In 1729, after Oliver Cromwell gave most of Ireland’s land to wealthy Englishmen, leaving the Irish people disastrously impoverished, the Irish satirist Jonathan Swift offered a solution to the burden common people had become.
In “A Modest Proposal,” Swift suggested that the Irish sell their children to the wealthy overlords for food. He insists it’s a reasonable proposition and one in good taste. He wrote that an acquaintance in London had told him that a one-year-old child makes “a most delicious, nourishing, and wholesome Food; whether Stewed, Roasted, Baked, or Boiled.”
In an ironic style, much like Stephen Colbert’s TV rants today, Swift argues that the English have already eaten up most of the Irish people’s vital resources; they might as well finish the job by consuming the people, too.
Is it fair to equate starving Irish peasants with the 99 percent of Americans today and the devouring English overlords with the 1 percent of Americans who have stocked their larders with more and more of the nation’s wealth, leaving less and less for the 99 percent? At first glance it might seem a bit extreme, but perhaps not.
The Occupy movement, in Bangor, Augusta, Portland, Wall Street and elsewhere has served up myriad stories of ordinary people wrung out by an economic system ruled by the wealthy and shielded from the people by politicians purchased by campaign contributions.
The Occupy movement calls for justice and redistribution of wealth. Much as I sympathize with those goals, 60 years of observing the materialistic drive of my fellow human beings leaves me with little confidence that the haves will respond to those pleas. It has always been a dog-eat-dog world; survival of the fittest. If I can manipulate the system, economically or politically to my advantage, so be it.
That’s what capitalism is all about. Ask Adam Smith, the great advocate of wealth.
Well, I did consult Adam Smith, and was surprised by some of what he had to say. In “The Wealth of Nations,” published in London the same year America declared its independence from the British monarchy, he wrote, “No society can surely be flourishing and happy of which by far the greater part of the numbers are poor and miserable.”
That doesn’t mean the wealthy should help the poor, does it? But Smith also wrote, “It is not very unreasonable that the rich should contribute to the public expense, not only in proportion to their revenue, but something more than in that proportion.”
That doesn’t sound like the Adam Smith I thought I knew. And then there’s this: “How selfish soever man may be supposed, there are evidently some principles in his nature, which interest him in the fortunes of others, and render their happiness necessary to him, though he derives nothing from it, except the pleasure of seeing it.”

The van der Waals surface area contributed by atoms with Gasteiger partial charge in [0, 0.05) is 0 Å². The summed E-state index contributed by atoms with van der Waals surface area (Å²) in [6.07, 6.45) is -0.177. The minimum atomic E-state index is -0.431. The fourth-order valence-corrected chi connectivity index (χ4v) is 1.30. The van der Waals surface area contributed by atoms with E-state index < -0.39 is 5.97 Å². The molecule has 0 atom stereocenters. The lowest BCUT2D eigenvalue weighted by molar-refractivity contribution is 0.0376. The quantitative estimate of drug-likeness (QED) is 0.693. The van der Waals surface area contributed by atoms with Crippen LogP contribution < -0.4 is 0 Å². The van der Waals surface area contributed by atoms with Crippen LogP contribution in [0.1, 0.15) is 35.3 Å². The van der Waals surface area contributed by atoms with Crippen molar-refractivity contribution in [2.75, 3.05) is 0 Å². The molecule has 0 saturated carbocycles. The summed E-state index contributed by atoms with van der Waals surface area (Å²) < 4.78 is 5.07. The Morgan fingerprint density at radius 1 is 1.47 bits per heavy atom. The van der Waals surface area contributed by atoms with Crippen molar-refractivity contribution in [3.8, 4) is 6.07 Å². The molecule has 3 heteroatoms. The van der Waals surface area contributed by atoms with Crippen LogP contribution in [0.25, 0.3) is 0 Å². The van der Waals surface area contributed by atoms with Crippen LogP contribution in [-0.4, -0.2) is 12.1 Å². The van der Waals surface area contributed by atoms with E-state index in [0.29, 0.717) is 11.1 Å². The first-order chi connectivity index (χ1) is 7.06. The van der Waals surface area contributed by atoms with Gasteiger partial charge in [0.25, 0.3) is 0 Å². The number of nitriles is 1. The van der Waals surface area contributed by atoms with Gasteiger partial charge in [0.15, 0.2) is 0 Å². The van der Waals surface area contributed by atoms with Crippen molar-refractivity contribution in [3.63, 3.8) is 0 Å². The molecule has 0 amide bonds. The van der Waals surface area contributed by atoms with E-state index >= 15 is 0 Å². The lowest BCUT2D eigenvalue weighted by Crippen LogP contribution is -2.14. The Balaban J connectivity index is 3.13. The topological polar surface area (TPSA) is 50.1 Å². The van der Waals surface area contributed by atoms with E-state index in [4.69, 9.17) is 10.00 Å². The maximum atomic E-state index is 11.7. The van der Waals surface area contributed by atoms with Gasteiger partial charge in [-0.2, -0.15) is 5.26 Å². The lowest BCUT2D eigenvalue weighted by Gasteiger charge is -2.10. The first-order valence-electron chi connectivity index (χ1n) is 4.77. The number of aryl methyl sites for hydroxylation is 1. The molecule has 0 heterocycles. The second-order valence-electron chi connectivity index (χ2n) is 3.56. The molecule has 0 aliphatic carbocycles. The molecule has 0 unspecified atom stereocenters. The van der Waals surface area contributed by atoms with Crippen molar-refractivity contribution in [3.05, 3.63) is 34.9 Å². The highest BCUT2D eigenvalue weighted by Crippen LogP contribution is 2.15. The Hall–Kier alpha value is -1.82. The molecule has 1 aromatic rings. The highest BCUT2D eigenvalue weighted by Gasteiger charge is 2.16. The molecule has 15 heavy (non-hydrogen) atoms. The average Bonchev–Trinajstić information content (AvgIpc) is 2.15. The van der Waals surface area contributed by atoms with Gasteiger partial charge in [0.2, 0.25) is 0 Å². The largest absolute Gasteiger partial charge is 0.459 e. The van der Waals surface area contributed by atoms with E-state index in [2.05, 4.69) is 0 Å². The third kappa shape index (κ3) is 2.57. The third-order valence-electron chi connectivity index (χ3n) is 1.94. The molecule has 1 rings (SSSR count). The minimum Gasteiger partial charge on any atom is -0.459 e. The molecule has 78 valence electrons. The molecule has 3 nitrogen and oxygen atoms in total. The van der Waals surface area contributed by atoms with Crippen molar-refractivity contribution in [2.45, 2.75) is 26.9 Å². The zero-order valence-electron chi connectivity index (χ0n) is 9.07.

In olden times, when nobility generally meant wealth, those who amassed great fortunes were expected to live by the concept of “noblesse oblige.” Translated literally it means nobility obliges. With wealth and power (generally achieved through the grace of God) came the moral obligation to act with kindliness and generosity.
The American Revolution made royalty passe, but noblesse oblige stayed alive in the new nation. The wealthy taught it to their sons in exclusive prep schools and prestigious universities. Even John D. Rockefeller, Jr. understood it.
I don’t think they teach noblesse oblige in our elite schools these days. Maybe they should. And maybe the grownup 1 percent should take a refresher course. Since the Occupy movement began, I have frequently heard the uninvolved ask, “What do these people want?” If pleas for economic justice and redistribution of wealth are hard to swallow, maybe we could start with a little noblesse oblige.
Today, that might mean the 1 percent not buying favors from Congress so they can drain off even more of the wealth. Or supporting affordable health care and more funding for education so the 99 percent aren’t saddled with crushing debt for a lifetime. And bringing jobs back to America so people can support their families.
If Adam Smith were here today, I think he would chastise the 1 percent for their greed and insensitivity to the “poor and miserable.” If Jonathan Swift were here, he might say we’re back to eating babies again.
Mark Kelley lives in Orono. He is the author of the recent novel “Rain of Ruin” and serves as director of journalism at the New England School of Communications.